As the presidential race kicks into a higher gear, the inflammatory silly season is upon us. Few are more adept at contributing to vitriol, hyperbole and half-truths than those who desire to lead us from the White House or the state house. They are, sadly, Exhibit A in a society in which pandering at a high volume trumps speaking with humble wisdom.
But our friends in high places often make mistakes when pumping up the emotional volume and when those mistakes are highlighted, the offenders are maddeningly consistent in their response: they quickly apologize without actually apologizing. They tweet out carefully crafted statements shaped by a committee of PR crisis managers. They go to considerable lengths to express concern but admit no actual fault.
From Hillary Clinton’s absurd rationalization that it was easier to route the writings of State through a private server in her home than to have to bear the inconvenience of two mobile devices; to Scott Walker’s attempts to eviscerate the venerable Wisconsin idea, and then blame it on a legal drafting error by his staff; to Donald Trump…well, simply refusing to apologize for anything, our wannabe VIP’s have become intellectually and emotionally incapable.
It’s time for us all to take our lumps. Stop with the “to anyone I may have offended” or “while my words were taken out of context” qualifiers.
If you’re going to apologize, apologize.
When I was a kid in Wisconsin, I still vividly remember a cloudy winter day when my older cousin annihilated me in one-on-one hockey on a frozen pond in our corn field. It hurt. My reaction to his dominance was to pick up my puck and trudge back home tearfully complaining to my grandma about how unfair he and my life were.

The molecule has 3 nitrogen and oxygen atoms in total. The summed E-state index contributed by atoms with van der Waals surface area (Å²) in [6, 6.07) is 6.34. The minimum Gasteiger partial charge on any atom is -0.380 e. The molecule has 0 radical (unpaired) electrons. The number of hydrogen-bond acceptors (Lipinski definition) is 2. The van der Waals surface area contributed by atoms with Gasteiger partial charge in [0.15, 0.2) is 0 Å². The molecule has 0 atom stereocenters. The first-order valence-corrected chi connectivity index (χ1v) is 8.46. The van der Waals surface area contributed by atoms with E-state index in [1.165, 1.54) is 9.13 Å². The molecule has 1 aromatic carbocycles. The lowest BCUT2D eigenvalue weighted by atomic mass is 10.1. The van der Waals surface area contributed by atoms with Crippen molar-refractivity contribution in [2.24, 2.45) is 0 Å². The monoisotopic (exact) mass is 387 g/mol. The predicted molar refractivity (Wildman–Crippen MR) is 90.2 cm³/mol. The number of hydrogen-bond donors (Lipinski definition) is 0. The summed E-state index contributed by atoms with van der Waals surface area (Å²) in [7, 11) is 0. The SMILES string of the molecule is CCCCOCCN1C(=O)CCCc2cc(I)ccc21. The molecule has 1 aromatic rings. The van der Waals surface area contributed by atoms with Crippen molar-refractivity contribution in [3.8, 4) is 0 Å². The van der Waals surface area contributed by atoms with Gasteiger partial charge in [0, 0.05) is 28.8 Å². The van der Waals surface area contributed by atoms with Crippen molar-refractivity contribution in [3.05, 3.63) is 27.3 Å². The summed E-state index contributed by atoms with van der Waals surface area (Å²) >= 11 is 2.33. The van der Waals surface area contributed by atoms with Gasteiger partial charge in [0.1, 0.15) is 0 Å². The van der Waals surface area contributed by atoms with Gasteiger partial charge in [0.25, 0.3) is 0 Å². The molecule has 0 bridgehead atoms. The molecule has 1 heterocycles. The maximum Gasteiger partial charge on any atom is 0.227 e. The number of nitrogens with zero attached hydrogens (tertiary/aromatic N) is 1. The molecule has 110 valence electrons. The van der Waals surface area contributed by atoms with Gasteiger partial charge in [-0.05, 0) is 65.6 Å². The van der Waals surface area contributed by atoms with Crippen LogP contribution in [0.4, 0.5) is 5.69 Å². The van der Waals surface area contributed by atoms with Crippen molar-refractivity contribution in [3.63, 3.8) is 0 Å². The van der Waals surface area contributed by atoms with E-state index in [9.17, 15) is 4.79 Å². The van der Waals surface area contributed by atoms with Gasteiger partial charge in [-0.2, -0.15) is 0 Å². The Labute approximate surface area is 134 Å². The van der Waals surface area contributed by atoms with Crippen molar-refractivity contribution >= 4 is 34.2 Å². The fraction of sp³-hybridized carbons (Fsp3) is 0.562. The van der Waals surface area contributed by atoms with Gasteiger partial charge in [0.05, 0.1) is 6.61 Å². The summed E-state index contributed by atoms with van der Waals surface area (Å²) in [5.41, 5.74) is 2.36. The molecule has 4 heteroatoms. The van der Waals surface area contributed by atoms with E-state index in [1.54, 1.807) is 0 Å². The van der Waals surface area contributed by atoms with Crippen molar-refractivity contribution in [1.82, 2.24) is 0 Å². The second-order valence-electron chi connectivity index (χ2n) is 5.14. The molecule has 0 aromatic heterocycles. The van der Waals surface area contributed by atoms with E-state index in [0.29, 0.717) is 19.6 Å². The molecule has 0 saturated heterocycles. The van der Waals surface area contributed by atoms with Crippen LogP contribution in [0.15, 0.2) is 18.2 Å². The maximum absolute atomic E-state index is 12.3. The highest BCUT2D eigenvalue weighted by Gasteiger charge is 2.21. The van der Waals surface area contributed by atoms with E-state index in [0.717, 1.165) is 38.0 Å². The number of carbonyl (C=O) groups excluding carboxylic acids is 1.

My grandma loved me, but she was no helicopter grandparent. She would have none of it. She told me to take my beating like a man and to walk right over to my cousin’s house and apologize for quitting. I did so with no further protestations.
I was reminded of that lesson a few weeks ago during dinner with some wonderful clients in the Middle East. One of my dinner companions told us about a family conundrum the previous night between her teenage son and her husband. Her husband was a huge fan of a soccer team from his home region, and he invested considerable free time in keeping his fan friends abreast of scores and team developments. His son, however, had developed loyalties to the team in the city where they now live. That evening, he tried to explain to his father that they could support different teams without straining their familial bonds.
His father did not concur, and the ensuing discussion was not pleasant. Annoyed, my dinner companion retired to her room for the evening and had little to say to her husband the next morning. With few words exchanged, she departed for work.
He was in trouble and, as a husband myself, I felt his pain. He needed to apologize. But unlike Lady Hillary, Sir Scott, or The Donald, he did so in a very clear fashion.
Not knowing that she would be out for a business dinner that evening, he called her that afternoon to own up to his error and announce that he would be preparing her a home-cooked meal. He was wrong, he said. He felt terrible, he said. But his next statement is what really stood out to us having dinner that night and it ought to become the new hashtag phrase for apologies: He said, “I slaughtered a lamb for you.”
Many men in the Middle East still know how to do this. Unlike me, they don’t have to rely on nose-to-tail butchers at farm-to-table restaurants to prepare prized meals. This husband had slaughtered a lamb for his wife and promised to reserve the most desired parts thereof as proof of his remorse.
He was sorry; he was sincere; and his apology was short, sweet and effective.
Authentic apologies know no bounds. They could be childhood memories in the Midwest or adult experiences in the Middle East. But sincere people and effective communicators know that they are important.
To those who dominate the mass and social media, be they elected or otherwise, take note. Don’t tell us what you want us to hear. Tell us what we actually want to hear. “I’m sorry. I made a mistake. I’ll try not to let it happen again.”